For nearly 20 years medical schools have been required to teach communication skills, mainly due to research that links physician-patient communication with patient satisfaction and health care outcomes. They offer everything from courses on lectures, video recording and self-assessments.
But, writes New York Times columnist Pauline Chen, few schools offer courses on facial expressions and body language, “despite a growing body of research suggesting that nonverbal communication may be as important as verbal communication. Important nonverbal cues in physician-patient interactions can include subtle body gestures, body positions, eye contact, facial expressions, and touch.”
One of the most powerful tools we have is eye contact, and how much we are willing to give to patients. It tells patients they are being listened to (a great satisfier in patient interactions). Do you nod to let them know they have your full attention, or does it look like you are a million miles away while they tell their story?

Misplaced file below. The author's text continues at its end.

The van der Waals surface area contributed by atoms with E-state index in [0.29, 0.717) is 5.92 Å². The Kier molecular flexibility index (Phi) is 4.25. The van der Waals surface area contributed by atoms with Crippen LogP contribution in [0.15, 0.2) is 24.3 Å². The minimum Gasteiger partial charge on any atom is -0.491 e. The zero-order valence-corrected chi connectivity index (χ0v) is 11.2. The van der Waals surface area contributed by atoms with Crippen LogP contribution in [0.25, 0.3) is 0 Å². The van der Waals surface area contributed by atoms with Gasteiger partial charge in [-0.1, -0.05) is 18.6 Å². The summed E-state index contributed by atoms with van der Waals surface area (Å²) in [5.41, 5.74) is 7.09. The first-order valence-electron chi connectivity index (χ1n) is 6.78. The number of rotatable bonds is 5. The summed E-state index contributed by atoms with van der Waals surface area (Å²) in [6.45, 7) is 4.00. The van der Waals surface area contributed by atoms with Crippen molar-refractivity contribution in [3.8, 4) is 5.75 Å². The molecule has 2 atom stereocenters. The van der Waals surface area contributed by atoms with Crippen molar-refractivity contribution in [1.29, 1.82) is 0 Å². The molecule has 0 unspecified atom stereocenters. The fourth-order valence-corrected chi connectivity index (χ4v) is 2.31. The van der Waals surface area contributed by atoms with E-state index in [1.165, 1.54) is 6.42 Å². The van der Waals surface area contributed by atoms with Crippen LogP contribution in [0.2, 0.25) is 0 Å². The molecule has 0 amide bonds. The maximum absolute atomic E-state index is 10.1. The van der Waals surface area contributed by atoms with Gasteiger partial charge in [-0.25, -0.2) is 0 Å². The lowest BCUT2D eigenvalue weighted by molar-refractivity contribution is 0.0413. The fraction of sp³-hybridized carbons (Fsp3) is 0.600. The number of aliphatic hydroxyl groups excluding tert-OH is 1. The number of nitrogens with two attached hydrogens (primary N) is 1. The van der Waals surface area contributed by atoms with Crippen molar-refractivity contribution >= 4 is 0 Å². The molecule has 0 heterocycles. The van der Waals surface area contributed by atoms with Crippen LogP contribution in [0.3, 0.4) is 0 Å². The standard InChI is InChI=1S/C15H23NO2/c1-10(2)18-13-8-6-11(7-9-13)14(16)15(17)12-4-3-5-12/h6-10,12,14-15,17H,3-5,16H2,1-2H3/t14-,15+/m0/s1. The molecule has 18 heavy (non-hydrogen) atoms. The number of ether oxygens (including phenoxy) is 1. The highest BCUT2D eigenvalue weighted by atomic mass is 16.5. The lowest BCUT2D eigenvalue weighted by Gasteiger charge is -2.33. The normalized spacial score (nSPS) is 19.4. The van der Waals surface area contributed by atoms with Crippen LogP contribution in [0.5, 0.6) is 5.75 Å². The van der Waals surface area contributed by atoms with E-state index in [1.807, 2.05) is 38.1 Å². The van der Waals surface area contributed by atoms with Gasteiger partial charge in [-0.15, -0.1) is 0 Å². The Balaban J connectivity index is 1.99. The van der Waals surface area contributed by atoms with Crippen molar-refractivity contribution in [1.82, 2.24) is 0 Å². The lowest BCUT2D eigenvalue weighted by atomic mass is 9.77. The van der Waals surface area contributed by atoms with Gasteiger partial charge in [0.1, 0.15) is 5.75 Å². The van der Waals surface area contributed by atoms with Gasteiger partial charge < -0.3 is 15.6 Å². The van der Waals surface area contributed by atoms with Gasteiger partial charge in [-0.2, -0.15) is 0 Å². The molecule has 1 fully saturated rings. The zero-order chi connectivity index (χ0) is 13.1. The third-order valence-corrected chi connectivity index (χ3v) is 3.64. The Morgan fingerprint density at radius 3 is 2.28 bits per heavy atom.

A recent study in the Journal of General Internal Medicine (JGIM) found that black physicians used positive nonverbal cues better than white physicians, although they sometimes gave contradictory nonverbal signals. A 1994 study had shown that women physicians tend to give male patients conflicting nonverbal cues, like smiling while speaking in an anxious tone of voice.
Experts suggest physicians note their body language: Do you cross your arms, look away or make notes while the patient is speaking? Or do you look engaged, touch the patient’s hand, and appear unrushed? Experts say nothing is more powerful than imagining yourself in the patient’s place to put things in perspective.